Bob

ashley needham23/01/2018 09:12:53
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6666 forum posts
160 photos

John. I agree with Bob here...air brushes are a fiddle to use and clean, spray cans so much easier!

​Re acrylic thinners...Hmmm...tricky one...if I were spraying acrylic I might use a proper thinner, but what's the difference to using water?? only the manufacturer would know I reckon. You could always try water and see what happens, should work in theory.

​Brushing, I use a synthetic bristle brush, something between 12mm and 18mm if I want a really flat surface and the surfaces ARE flat, sourced from an art shop. I find the drying is the issue, keeping dust off. I don't use acrylics on large surfaces and wonder how quickly they dry and whether this affects the self-smoothing of the paint with regard to any brush marks?

​Ashley

Banjoman23/01/2018 09:17:41
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1142 forum posts
2414 photos

John,

You're welcome!

Bob is of course right to point out the possibility of spray paints! Personally I don't like them very much, but that is not meant to suggest anyone else should stay clear of them, just because I do.

My personal reasons for not being too keen on spray paints are (a) I haven't used them much, and in consequence am not very good at applying them properly (a lack of practice that is of course entirely of my own doing); (b) the overspray is much more important than with an airbrush; (c) they usually smell rather strongly and often need to be applied outdoors; and (d) although you can get them from specialist shops mixed to any colour you want, you can't mix them yourself, which makes experimenting with shades of colour more difficult.

None of this is to say that they should be excluded from consideration -- every technique has its drawbacks and advantages. You just need to try and figure out what is most important to you.

As for airbrushes, it is true that they require meticulous adherence to proper cleaning routines, or they will start acting up, giving problems or even refuse to work properly. Airbrush equipment can also be very expensive, so it is not something I would recommend unless your pockets are so deep it doesn't matter to you, or you know that it is a set of equipment that you will want to use for many years to come.

Bob is also quite right in saying that automotive spray paints are widely available and definitely worth considering if you want to spray paint. If you do opt for that, though, but have little or no previous experience, I would seriously suggest that you get a can or two and use those to paint old wine bottles or plank offcuts or whatever until you get a feel for how they handle and how the paint behaves. Getting curtain runs on a test peice is no biggie; on your model is no fun at all (although it can of course be remedied by sanding back). If they are solvent based, you also need to beware of pinholing (where solvent is trapped underneath too thick a layer of paint and when it dissolves leaves a small pockmark).

I reiterate: whatever technique you decide to go for, do test pieces first until you feel sufficiently confident about what you are doing to apply it to your model! It'll cost a wee bit more in paint and time, but makes for big savings on frustration and heartbreak ...

Mattias

Edited By Banjoman on 23/01/2018 09:17:58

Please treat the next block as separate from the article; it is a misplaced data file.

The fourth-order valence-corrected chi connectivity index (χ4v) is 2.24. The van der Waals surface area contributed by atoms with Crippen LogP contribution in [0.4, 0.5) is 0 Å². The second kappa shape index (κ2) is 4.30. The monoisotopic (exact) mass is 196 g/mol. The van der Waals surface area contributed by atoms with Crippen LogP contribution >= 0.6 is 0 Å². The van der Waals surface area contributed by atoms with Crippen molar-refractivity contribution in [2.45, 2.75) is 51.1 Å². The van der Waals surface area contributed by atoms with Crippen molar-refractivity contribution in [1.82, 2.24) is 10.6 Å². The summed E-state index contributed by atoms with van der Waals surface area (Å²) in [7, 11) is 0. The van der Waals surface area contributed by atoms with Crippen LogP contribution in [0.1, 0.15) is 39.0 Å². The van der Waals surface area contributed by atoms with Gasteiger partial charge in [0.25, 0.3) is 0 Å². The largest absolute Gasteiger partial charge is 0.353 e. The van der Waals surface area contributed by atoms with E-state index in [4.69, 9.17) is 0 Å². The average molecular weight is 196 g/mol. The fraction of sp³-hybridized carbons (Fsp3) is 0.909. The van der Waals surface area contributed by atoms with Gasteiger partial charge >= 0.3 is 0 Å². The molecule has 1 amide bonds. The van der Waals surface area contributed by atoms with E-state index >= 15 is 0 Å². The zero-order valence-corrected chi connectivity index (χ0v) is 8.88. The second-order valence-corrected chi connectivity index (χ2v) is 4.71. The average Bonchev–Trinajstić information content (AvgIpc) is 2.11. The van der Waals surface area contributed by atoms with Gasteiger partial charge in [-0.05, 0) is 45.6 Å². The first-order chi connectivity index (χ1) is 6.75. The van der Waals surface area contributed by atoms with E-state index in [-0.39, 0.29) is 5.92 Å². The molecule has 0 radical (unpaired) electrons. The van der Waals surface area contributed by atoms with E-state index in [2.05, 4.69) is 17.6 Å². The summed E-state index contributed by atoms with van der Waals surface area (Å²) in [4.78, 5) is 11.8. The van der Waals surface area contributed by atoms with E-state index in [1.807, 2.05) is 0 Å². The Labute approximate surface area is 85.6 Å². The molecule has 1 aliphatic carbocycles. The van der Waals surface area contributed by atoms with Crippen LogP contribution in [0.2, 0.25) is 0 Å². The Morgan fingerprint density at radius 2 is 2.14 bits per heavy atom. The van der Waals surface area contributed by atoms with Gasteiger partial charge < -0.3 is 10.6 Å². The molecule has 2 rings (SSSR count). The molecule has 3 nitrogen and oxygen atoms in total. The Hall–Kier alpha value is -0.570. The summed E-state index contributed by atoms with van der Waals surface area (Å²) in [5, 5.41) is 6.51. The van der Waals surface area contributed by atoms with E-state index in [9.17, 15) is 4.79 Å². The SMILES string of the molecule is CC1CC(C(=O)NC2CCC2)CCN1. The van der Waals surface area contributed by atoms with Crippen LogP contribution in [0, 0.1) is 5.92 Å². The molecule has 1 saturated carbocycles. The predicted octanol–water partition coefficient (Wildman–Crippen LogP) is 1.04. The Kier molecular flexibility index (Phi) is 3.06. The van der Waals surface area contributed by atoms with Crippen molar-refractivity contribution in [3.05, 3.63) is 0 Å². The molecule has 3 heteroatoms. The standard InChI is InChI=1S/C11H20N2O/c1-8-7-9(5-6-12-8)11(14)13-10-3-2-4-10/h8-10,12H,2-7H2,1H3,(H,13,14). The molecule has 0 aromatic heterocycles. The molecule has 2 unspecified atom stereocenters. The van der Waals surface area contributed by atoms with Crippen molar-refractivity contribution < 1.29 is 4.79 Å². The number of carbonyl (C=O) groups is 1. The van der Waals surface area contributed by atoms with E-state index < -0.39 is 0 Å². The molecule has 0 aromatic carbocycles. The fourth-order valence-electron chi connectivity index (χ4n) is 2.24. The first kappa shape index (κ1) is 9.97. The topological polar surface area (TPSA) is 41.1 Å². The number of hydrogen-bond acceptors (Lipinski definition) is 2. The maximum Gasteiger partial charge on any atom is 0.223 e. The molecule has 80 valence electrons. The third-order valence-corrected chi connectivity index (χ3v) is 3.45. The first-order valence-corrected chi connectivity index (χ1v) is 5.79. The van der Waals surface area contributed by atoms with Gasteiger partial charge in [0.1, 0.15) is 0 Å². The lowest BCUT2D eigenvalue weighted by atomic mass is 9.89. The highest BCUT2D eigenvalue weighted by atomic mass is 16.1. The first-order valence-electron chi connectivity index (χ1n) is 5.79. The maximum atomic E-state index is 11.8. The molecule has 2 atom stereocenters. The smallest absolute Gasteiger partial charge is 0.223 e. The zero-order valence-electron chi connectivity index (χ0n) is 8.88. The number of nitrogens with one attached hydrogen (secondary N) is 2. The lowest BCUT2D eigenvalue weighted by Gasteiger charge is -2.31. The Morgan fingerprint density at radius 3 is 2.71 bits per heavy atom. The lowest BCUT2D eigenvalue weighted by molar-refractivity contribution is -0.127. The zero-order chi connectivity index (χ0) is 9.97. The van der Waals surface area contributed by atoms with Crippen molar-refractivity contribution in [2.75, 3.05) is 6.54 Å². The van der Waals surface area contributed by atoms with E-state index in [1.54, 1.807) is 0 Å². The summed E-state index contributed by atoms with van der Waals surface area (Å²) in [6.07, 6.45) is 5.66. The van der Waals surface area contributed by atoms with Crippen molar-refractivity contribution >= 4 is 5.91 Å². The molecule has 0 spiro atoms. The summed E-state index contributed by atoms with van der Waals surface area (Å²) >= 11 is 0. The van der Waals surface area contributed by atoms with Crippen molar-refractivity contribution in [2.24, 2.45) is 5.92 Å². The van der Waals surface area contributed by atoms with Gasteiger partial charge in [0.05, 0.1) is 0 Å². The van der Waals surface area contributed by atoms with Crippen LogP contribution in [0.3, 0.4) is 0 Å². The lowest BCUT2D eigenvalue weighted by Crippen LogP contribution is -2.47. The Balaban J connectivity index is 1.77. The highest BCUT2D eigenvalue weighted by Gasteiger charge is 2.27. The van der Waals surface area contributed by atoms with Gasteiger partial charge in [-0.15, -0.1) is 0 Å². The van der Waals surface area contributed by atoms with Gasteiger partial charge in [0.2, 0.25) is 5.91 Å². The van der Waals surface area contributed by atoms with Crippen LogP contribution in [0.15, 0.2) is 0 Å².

Edited By Banjoman on 23/01/2018 09:18:19

Colin Bishop23/01/2018 10:00:04
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John,

As you will hve realised from the above, everyone has their own preferences on the basis of what works best for them. I do use automotive paints for primers and the red primer is a good match for underwater paint although it needs to be sealed.

When using fine enamel or acrylic paints I have had good results with the larger artists nylon flat brushes which are quite cheap, they have light brown bristles. The paint brushes out well and the nylon filaments are easier to clean than traditional brushes as the paint doesn't stick to them.

Colin

John Arnold 323/01/2018 10:21:58
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141 forum posts
6 photos

Thanks again everyone.

Ah yes automotive spare parts shops. Yes they have aerosol spray paint cans and I have used them in the past on cars (minor repairs) and didn't have any problems (apart from the fumes and having to mask with lots of newspaper for the overspray sad).

I guess I could find the bottom of my pocket to afford an air brush system but I have to consider that this may be my first and last boat build and so probably not a good idea.

I have been trying out different coatings on scrap timber already (as you suggested). I have found that the 'sanding sealer' (suitable for furniture etc) which I purchased some time ago works ok on both pine and the 3-ply timber (deck) which came in the kit. I also tried it on some balsa wood (difficult to seal) and it worked well (2 coats) so I will probably seal the hull with it before applying the acrylic primer on order UNLESS one of you learned chaps suggests otherwise.

Why balsa wood I can almost hear you asking. I had to purchase a small piece of balsa wood to cut a 1mmX4mm strip to replace the incorrectly supplied 0.5mmX4mm pine strip - very annoying. Thankfully it was just one strip I had to replace.

I am still considering 'investing' in a 12mm synthetic brush for the hull as I am concerned with using a small brush requiring lots of 'strokes' using an acrylic paint especially as it is summer here in Australia and the past few days 35C-40C. I remember well painting the ballustrades on my outside patios/decks last year using acrylic paint and trying to prevent brush marks which was almost impossible. I do prefer enamel paint for that reason but prefer easy cleaning of brushes when using acrylics.

Dave Milbourn23/01/2018 10:22:51
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4013 forum posts
282 photos

If you use a simple external mix airbrush like the Badger 250 then cleaning it is not a big deal. You can wipe out the jar with a tissue then fill it with solvent and drop the nozzle, paint tube and gasket washer into it. Give the whole lot a good shake up then drain the solvent and dry the parts with kitchen roll. Occasionally give the nozzle and paint tube a poke around with a pipe-cleaner and solvent. If you develop this as a discipline then it really isn't much more of a bother than cleaning and drying a decent sable brush. The 250 and its larger brother the 250-4 is ideal for larger areas such as a hull. An expensive internal mix and/or dual action airbrush would be a waste of money for this sort of job.

I use Halfords car sprays for all but the small parts but they are getting eye-watering as regards price.

Dave M

(This was posted before I read your comment about it being your first and last model, but the advice is still valid for anyone else).

Edited By Dave Milbourn on 23/01/2018 10:24:46